741784 RP 1939 Dr.-Ing. Rudolf Hell Siemens & Halske AG Fernschreiber, bei denen die Zeichen durch umlaufende, zu beginn jeder Abtast- bzw. Aufzeichenlinie ankuppelbare Organe gegeben und durch eine dauernd umlaufende, mit dem Geberantrieb synchrone oder annähernd synchrone Schreibspindel aufgezeichnet werden Teleprinter with single synchronous motor for sender and printer
513715 RP 1939 Dr.-Ing. Rudolf Hell Dr.-Ing. Rudolf Hell Fernschreiber mit einer an einem Hebel angeordneten Farbrolle Teleprinter with a lever-mounted inkroller [spring-loaded]
1487291 RP 1940 Dr.-Ing. Rudolf Hell Dr.-Ing. Rudolf Hell Anordnung für Fernschreiber mit einer unmittelbar mit einem Motor gekuppelten Schreibspindel Arrangement for teleprinters with a direct-drive printer-spindle [flexible, torsionally-stiff link]
2335410 US 1940 Rudolf Hell Rudolf Hell - Method of transmitting characters by means of revolving drums
2356584 US 1940 Rudolf Hell Rudolf Hell Verfahren zur sichtbaren Registrierung von elektrischen oder magnetischen Impulsen Recording spindle
839368 BD 1948 Dr.-Ing. Rudolf Hell Dr.-Ing. Rudolf Hell Facsimile printing telegraph system and apparatus Method for printing electrical or magnetic pulses [Hell- or Morse printer with magnetic ink; with tape-recorder read head]
866052 BD 1948 Dr.-Ing. Rudolf Hell Siemens & Halske AG. Blattschreiber nach dem Hell-System Page/sheet printer according to the Hell-system
848970 BD 1948 Dr.-Ing. Rudolf Hell Siemens & Halske AG. Blattschreiber für Hellempfang Sheet/page printer for Hell reception
816422 BD 1948 Dr.-Ing. Rudolf Hell Dr.-Ing. Rudolf Hell Anordnung zum Anlassen und Anhalten von Hellschreibern und ähnlichen Telegraphiegeräten Device for starting and stopping of Hellschreibers and similar telegraphy machines [remote control]
825277 BD 1948 Dr.-Ing. Rudolf Hell Siemens & Halske AG. Blattschreiber nach dem System des Hellschreibers Hellschreiber sheet/page printer
832444 BD 1949 Dr.-Ing. Rudolf Hell Siemens & Halske AG. Verfahren zur Übertragung von Schriftzeichen nach dem Hell-System mittels Blattschreiber Method for the transmission of characters with a page/sheet printer, per the Hell system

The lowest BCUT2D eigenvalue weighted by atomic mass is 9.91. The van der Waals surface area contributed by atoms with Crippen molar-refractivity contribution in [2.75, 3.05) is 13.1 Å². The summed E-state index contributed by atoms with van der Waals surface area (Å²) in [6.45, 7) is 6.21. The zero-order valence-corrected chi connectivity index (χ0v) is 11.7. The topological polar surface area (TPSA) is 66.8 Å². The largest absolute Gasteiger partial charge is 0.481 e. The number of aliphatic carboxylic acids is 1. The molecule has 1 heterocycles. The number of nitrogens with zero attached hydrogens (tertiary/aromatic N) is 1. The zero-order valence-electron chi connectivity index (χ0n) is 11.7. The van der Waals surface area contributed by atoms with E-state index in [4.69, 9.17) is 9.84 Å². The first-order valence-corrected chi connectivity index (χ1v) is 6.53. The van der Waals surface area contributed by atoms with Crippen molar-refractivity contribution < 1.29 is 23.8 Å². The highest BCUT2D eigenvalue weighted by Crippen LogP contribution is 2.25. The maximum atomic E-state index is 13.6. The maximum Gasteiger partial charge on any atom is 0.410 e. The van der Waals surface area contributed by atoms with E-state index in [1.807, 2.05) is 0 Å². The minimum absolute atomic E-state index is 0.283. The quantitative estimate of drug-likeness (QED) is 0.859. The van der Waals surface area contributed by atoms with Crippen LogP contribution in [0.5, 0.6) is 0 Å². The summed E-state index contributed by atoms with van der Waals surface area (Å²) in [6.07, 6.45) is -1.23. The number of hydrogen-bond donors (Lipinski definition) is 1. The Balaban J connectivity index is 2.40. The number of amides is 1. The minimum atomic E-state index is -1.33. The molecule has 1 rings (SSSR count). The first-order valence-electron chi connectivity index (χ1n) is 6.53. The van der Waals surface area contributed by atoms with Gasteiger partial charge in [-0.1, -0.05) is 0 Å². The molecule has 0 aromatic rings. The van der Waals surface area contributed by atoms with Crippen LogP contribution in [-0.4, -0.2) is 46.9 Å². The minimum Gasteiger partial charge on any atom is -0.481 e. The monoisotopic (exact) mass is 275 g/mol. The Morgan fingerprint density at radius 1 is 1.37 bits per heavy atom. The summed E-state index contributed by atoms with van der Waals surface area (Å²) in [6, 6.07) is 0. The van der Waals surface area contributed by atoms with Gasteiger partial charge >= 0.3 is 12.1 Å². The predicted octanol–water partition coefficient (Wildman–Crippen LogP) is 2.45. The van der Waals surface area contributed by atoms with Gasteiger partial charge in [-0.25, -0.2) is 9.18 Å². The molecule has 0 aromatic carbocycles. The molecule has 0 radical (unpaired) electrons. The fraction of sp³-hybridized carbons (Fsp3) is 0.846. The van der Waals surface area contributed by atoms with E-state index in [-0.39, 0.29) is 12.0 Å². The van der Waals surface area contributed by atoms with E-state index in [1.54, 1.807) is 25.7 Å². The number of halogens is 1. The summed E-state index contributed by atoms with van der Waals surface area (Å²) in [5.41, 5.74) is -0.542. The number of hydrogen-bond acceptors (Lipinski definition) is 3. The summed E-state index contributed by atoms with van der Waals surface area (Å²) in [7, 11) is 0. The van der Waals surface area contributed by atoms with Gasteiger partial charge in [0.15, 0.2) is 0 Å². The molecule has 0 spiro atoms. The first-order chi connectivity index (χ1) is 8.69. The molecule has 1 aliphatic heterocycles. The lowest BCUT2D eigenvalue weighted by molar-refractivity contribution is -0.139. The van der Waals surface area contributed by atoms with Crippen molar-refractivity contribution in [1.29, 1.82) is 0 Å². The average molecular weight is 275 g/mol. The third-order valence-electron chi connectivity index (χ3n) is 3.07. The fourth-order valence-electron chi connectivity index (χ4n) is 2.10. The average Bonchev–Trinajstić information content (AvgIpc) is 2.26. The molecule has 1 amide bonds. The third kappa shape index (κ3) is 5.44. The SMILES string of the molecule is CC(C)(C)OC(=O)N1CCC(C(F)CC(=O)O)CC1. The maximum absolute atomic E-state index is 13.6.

838322 BD 1949 Dr.-Ing. Rudolf Hell Siemens & Halske AG. Verfahren zur Übertragung von Schriftzeichen Method for the transmission of characters [page/sheet printer]
803577 BD 1949 Dr.-Ing. Rudolf Hell Dr.-Ing. Rudolf Hell Elektrischer Fliehkraftregler Electrical centrifugal governor
838765 BD 1949 Dr.-Ing. Rudolf Hell, Dipl.-Ing. Heinz Taudt Siemens & Halske AG. Verfahren und Einrichtung zur Gleichlaufregelung von Empfangsanordnungen für Schriftzeichen-Übertragung nach dem Hell-System Method and device for the synchronization of receivers for character transmission per the Hell system
847024 BD 1949 Dr.-Ing. Rudolf Hell Siemens & Halske AG. Blattschreiber für die Aufzeichnung von Schriftzeiche Page/sheet printer for the recording of characters
851826 BD 1949 Dr.-Ing. Rudolf Hell, Dipl.-Ing. Heinz Taudt Siemens & Halske AG. Einrichtung zur Gleichlaufregelung von Empfangsanordnungen für Schriftzeichen nach dem Hell-System Device for the synchronization of receivers for character transmission per the Hell system
863358 BD 1949 Dr.-Ing. Rudolf Hell Siemens & Halske AG. Verfahren und Einrichtung zum Synchronisieren der Sende- und Empfangsanlage für Schriftzeichenübertragungen nach einem Abtastverfahren Method and device for the synchronization of sending and receiving equipment for the transmission of characters using a scanning method [derives sync info from blank top & bottom line of Hell-characters
9699210 BD 1949 Dr.-Ing. Rudolf Hell Fa. Dr.-Ing. Rudolf Hell Vorrichtung zum Aussenden von in Bildelemente zerlegten Schriftzeichen nach dem Hell-System mittels Impulsfolgen Device for the transmission with pulse sequences of characters that have been decomposed into pixels per the Hell-system.
290749 CH 1949 - Siemens & Halske AG. Verfahren und Anordnung zur Übertragung von Schriftzeichen Method and system for the transmission of characters
880318 BD 1949 Dr.-Ing. Rudolf Hell, Dr.-Ing. Rudolf Zimmermann Siemens & Halske AG. Verfahren zur Übertragung von Schriftzeichen nach dem Hell-System Method for transmission of text characters with the Hell-system
856605 BD 1950 Dr.-Ing. Rudolf Hell Siemens & Halske AG. Anordnung für Fernschreiber mit Kontaktwalzen, bei denen durch Druck einer Taste eine Sperrvorrichtung betätigt wird Arrangement for teleprinters with contact-drum, in which a lock-out mechanism is engaged when a key is pushed
856606 BD 1950 Dr.-Ing. Rudolf Hell Siemens & Halske AG. Verfahren und Einrichtung zur Synchronisierung von Hell-Schreibern Method and device for he synchronization of Hellschreibers [using separate pulses]
872515 BD 1950 Dr.-Ing. Rudolf Hell Siemens & Halske AG. Faksimile-Schreiber für Schriftzeichenübertragung mit baulicher Vereinigung des Schreibsystems, des Antriebsmotors und des für den Betrieb des Schreib-systems erforderlichen Verstärkers Fax-printer for character transmisison, with integration of the printer-head, motor, and printer-amplifier [looks like Presse-Hell printer, with simple record-player motor with centrifugal regulator]